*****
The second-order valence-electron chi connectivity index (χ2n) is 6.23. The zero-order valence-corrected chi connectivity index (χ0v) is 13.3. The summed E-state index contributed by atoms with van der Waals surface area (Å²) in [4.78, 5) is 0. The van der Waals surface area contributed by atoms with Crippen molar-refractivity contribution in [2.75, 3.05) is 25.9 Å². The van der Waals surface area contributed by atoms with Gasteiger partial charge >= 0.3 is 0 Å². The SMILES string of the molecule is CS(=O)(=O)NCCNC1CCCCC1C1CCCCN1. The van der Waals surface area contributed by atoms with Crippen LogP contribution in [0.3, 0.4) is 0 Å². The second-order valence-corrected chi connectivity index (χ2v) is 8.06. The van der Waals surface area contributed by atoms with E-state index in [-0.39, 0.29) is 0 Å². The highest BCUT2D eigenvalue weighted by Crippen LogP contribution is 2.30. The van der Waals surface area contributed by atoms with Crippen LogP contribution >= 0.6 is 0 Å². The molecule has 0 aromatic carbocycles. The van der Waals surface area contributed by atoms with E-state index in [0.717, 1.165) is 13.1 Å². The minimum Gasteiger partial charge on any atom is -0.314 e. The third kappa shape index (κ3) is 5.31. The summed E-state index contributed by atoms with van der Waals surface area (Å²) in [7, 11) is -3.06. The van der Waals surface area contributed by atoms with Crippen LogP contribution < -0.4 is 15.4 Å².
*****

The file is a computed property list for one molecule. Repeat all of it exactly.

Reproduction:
The second-order valence-electron chi connectivity index (χ2n) is 6.23. The zero-order valence-corrected chi connectivity index (χ0v) is 13.3. The summed E-state index contributed by atoms with van der Waals surface area (Å²) in [4.78, 5) is 0. The van der Waals surface area contributed by atoms with Crippen molar-refractivity contribution in [2.75, 3.05) is 25.9 Å². The van der Waals surface area contributed by atoms with Gasteiger partial charge >= 0.3 is 0 Å². The SMILES string of the molecule is CS(=O)(=O)NCCNC1CCCCC1C1CCCCN1. The van der Waals surface area contributed by atoms with Crippen LogP contribution in [0.3, 0.4) is 0 Å². The second-order valence-corrected chi connectivity index (χ2v) is 8.06. The van der Waals surface area contributed by atoms with E-state index in [-0.39, 0.29) is 0 Å². The highest BCUT2D eigenvalue weighted by Crippen LogP contribution is 2.30. The van der Waals surface area contributed by atoms with Crippen LogP contribution >= 0.6 is 0 Å². The molecule has 0 aromatic carbocycles. The van der Waals surface area contributed by atoms with E-state index in [0.717, 1.165) is 13.1 Å². The minimum Gasteiger partial charge on any atom is -0.314 e. The third kappa shape index (κ3) is 5.31. The summed E-state index contributed by atoms with van der Waals surface area (Å²) in [7, 11) is -3.06. The van der Waals surface area contributed by atoms with Crippen LogP contribution < -0.4 is 15.4 Å².